Wednesday, October 24, 2012
In roving the Internet, I am sometimes astounded at the comments people make.
A case in point: with yesterday's announcement of the Apple mini iPad, there have been many comments by pundits, columnists and regular people about the relative merits of the mini iPad, the larger iPads and the iTouch, and their relative positioning vs. Android phones and tablets.
What seems to be missing in all these analyses is a simple strategic observation: as markets become bigger, there are more opportunities for segmentation. Reading on an e-Ink reader from Amazon addresses a different set of needs than a more video oriented tablet. A tablet used on the go requires a different form factor than one that does not travel off the couch.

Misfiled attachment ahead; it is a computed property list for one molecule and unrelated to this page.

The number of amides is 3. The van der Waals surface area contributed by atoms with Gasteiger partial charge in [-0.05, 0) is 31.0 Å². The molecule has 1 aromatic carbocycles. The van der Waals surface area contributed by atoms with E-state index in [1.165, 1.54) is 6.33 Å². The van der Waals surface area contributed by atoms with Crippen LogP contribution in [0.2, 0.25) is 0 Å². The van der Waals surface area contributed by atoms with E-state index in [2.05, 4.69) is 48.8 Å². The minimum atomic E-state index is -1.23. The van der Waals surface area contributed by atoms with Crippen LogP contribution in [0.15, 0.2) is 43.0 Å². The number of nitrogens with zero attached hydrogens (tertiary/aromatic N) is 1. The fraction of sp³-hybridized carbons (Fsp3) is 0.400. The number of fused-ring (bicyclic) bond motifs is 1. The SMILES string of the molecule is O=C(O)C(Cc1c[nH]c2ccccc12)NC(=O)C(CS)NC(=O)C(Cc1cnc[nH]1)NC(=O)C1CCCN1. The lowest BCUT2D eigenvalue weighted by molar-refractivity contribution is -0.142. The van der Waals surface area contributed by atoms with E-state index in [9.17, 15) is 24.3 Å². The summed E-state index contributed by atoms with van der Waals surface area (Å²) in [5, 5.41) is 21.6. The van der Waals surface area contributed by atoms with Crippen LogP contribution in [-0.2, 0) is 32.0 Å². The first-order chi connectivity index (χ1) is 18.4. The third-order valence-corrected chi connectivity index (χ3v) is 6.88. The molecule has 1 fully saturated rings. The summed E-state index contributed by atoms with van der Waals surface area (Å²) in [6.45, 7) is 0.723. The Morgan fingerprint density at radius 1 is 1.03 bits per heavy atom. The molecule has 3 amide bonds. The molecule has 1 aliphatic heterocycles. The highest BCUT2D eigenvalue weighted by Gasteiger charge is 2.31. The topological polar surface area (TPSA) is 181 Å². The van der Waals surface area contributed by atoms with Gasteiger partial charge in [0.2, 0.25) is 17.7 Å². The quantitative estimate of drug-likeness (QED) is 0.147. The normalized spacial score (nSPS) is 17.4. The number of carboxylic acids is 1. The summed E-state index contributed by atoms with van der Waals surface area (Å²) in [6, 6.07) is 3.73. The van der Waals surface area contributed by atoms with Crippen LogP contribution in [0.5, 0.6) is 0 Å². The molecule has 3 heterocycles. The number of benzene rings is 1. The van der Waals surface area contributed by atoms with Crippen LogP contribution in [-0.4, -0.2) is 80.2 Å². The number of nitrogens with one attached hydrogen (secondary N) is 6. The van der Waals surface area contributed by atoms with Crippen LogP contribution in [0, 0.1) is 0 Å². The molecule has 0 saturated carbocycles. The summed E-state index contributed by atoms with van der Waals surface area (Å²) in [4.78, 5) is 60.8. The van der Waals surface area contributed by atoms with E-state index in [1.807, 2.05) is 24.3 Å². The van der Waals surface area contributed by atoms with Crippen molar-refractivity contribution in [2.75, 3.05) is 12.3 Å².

And as prices go down, the propensity of people to have more than once device goes up.
And given that tablets, phablets, music/internet devices such as iTouches and iPods, and smart phones can be supported by different business models, pricing is likely to be difficult to analyze unless you take into account the full life cycle profitability of the relationship. Smart phones are subsidized to the tune of $200-400, but may generate a service revenue of $1500-2400 over the life of the phone. Low end tablets may generate advertising revenues in the case of Google and product/service purchases in the case of Amazon or Barnes & Noble.
As a result, many of the discussions assume that everyone has similar needs, or makes similar trade offs. That seems like a bad assumption.